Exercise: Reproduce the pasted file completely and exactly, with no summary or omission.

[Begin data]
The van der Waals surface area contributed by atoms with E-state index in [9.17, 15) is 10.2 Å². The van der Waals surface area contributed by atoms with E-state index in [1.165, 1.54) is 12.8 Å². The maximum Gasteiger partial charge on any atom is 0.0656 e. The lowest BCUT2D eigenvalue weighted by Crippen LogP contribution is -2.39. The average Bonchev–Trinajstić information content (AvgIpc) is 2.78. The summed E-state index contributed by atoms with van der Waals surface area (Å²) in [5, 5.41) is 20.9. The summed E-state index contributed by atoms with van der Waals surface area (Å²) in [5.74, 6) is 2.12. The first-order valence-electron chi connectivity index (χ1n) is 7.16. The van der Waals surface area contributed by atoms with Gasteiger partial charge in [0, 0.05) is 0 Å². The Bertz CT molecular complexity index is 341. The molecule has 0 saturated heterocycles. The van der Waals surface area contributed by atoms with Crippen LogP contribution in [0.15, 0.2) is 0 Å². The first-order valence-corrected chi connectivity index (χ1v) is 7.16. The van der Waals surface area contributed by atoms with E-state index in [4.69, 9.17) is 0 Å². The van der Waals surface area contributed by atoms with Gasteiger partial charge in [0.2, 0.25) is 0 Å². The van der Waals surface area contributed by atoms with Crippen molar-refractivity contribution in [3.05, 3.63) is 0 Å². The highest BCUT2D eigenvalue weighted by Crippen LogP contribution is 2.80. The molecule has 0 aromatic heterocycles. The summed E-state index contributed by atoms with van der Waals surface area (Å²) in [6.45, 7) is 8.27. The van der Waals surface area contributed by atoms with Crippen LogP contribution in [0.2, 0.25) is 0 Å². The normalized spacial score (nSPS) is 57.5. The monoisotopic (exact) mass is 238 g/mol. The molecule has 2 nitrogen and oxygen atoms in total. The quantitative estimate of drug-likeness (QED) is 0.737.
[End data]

The van der Waals surface area contributed by atoms with E-state index in [9.17, 15) is 10.2 Å². The van der Waals surface area contributed by atoms with E-state index in [1.165, 1.54) is 12.8 Å². The maximum Gasteiger partial charge on any atom is 0.0656 e. The lowest BCUT2D eigenvalue weighted by Crippen LogP contribution is -2.39. The average Bonchev–Trinajstić information content (AvgIpc) is 2.78. The summed E-state index contributed by atoms with van der Waals surface area (Å²) in [5, 5.41) is 20.9. The summed E-state index contributed by atoms with van der Waals surface area (Å²) in [5.74, 6) is 2.12. The first-order valence-electron chi connectivity index (χ1n) is 7.16. The van der Waals surface area contributed by atoms with Gasteiger partial charge in [0, 0.05) is 0 Å². The Bertz CT molecular complexity index is 341. The molecule has 0 saturated heterocycles. The van der Waals surface area contributed by atoms with Crippen LogP contribution in [0.15, 0.2) is 0 Å². The first-order valence-corrected chi connectivity index (χ1v) is 7.16. The van der Waals surface area contributed by atoms with E-state index in [4.69, 9.17) is 0 Å². The van der Waals surface area contributed by atoms with Gasteiger partial charge in [0.2, 0.25) is 0 Å². The van der Waals surface area contributed by atoms with Crippen molar-refractivity contribution in [3.05, 3.63) is 0 Å². The highest BCUT2D eigenvalue weighted by Crippen LogP contribution is 2.80. The molecule has 0 aromatic heterocycles. The summed E-state index contributed by atoms with van der Waals surface area (Å²) in [6.45, 7) is 8.27. The van der Waals surface area contributed by atoms with Crippen LogP contribution in [0.2, 0.25) is 0 Å². The normalized spacial score (nSPS) is 57.5. The monoisotopic (exact) mass is 238 g/mol. The molecule has 2 nitrogen and oxygen atoms in total. The quantitative estimate of drug-likeness (QED) is 0.737.